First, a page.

4.11.  Manifest Field: Size

   The size of the payload in bytes.

   Implements: Security Requirement MFSR4

4.12.  Manifest Field: Signature

   This is not strictly a manifest field.  Instead, the manifest is
   wrapped by a standardised authentication container, such as a COSE or
   CMS signature object.  The authentication container MUST support
   multiple actors and multiple authentications.

   Implements: Security Requirement MFSR5, MFSR6, MFUR4

4.13.  Manifest Field: Directives

   A list of instructions that the device should execute, in order, when
   installing the payload.

   Implements: Usability Requirement MFUR1

4.14.  Manifest Field: Aliases

   A list of URI/Digest pairs.  A device is expected to build an alias
   table while paring a manifest tree and treat any aliases as top-
   ranked URIs for the corresponding digest.

   Implements: Usability Requirement MFUR2







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4.15.  Manifest Field: Dependencies

   A list of URI/Digest pairs that refer to other manifests by digest.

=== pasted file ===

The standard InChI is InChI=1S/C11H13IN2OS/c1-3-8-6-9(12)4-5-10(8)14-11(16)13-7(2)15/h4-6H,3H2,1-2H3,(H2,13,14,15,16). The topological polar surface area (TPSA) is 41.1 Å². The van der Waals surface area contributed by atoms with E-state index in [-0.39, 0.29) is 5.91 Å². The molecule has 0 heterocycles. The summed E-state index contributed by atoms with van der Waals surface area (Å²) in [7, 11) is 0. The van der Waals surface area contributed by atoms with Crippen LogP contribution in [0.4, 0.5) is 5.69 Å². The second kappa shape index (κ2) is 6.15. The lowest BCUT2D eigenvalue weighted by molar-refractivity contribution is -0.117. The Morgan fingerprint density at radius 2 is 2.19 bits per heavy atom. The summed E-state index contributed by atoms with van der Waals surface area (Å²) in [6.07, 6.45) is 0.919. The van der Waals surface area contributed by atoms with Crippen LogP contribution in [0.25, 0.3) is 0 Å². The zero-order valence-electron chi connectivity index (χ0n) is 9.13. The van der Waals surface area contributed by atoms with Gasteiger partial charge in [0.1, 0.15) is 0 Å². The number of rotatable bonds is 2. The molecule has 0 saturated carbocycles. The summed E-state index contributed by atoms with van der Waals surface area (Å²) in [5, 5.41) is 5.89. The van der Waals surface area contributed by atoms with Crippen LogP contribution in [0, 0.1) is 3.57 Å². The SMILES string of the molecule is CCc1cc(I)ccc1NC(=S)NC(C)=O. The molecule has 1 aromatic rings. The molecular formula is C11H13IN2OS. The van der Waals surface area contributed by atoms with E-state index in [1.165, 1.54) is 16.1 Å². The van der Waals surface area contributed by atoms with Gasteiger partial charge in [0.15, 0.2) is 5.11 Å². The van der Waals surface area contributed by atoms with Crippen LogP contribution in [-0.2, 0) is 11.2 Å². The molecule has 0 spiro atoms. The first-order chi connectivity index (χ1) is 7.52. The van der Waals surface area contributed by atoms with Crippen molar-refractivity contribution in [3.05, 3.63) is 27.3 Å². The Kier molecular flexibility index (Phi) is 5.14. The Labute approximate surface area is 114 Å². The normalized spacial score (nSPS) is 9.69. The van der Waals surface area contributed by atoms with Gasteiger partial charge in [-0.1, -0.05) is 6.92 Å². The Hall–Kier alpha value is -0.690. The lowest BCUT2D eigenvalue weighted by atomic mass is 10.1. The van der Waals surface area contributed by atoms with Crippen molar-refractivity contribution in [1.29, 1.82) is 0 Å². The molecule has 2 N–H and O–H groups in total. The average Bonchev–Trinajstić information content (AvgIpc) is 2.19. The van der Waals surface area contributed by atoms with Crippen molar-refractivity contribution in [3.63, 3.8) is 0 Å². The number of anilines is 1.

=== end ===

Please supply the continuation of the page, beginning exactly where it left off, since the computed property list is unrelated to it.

The manifests that are linked in this way must be acquired and
   installed simultaneously in order to form a complete update.

   Implements: Usability Requirement MFUR3

4.16.  Manifest Field: Content Key Distribution Method

   Efficiently encrypting firmware images requires the use of symmetric
   key cryptography.  Since there are several methods to protect or
   distribute the symmetric content encryption keys, the manifest
   contains a field for the Content Key Distribution Method.  One
   example for such a Content Key Distribution Method is the usage of
   Key Tables, pointing to content encryption keys, which themselves are
   encrypted using the public keys of devices.

   Implements: Security Requirement MFSR7.

5.  Security Considerations

   Security considerations for this document are covered in Section 3.